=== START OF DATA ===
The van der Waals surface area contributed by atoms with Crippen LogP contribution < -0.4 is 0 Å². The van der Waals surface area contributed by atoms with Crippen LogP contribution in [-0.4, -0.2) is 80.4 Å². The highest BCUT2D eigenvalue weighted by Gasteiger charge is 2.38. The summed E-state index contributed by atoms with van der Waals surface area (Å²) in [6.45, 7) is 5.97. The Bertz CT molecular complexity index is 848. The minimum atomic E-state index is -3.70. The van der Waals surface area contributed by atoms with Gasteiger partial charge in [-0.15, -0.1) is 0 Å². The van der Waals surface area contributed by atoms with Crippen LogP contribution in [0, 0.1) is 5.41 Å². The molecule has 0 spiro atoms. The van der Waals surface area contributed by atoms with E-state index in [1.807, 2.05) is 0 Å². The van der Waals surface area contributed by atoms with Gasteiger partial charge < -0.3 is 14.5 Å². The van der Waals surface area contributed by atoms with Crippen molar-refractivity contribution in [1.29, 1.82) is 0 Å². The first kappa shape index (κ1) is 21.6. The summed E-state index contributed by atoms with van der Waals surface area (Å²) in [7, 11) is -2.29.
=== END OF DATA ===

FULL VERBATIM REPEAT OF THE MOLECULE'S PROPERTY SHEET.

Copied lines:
The van der Waals surface area contributed by atoms with Crippen LogP contribution < -0.4 is 0 Å². The van der Waals surface area contributed by atoms with Crippen LogP contribution in [-0.4, -0.2) is 80.4 Å². The highest BCUT2D eigenvalue weighted by Gasteiger charge is 2.38. The summed E-state index contributed by atoms with van der Waals surface area (Å²) in [6.45, 7) is 5.97. The Bertz CT molecular complexity index is 848. The minimum atomic E-state index is -3.70. The van der Waals surface area contributed by atoms with Gasteiger partial charge in [-0.15, -0.1) is 0 Å². The van der Waals surface area contributed by atoms with Crippen LogP contribution in [0, 0.1) is 5.41 Å². The molecule has 0 spiro atoms. The van der Waals surface area contributed by atoms with E-state index in [1.807, 2.05) is 0 Å². The van der Waals surface area contributed by atoms with Gasteiger partial charge < -0.3 is 14.5 Å². The van der Waals surface area contributed by atoms with Crippen molar-refractivity contribution in [1.29, 1.82) is 0 Å². The first kappa shape index (κ1) is 21.6. The summed E-state index contributed by atoms with van der Waals surface area (Å²) in [7, 11) is -2.29.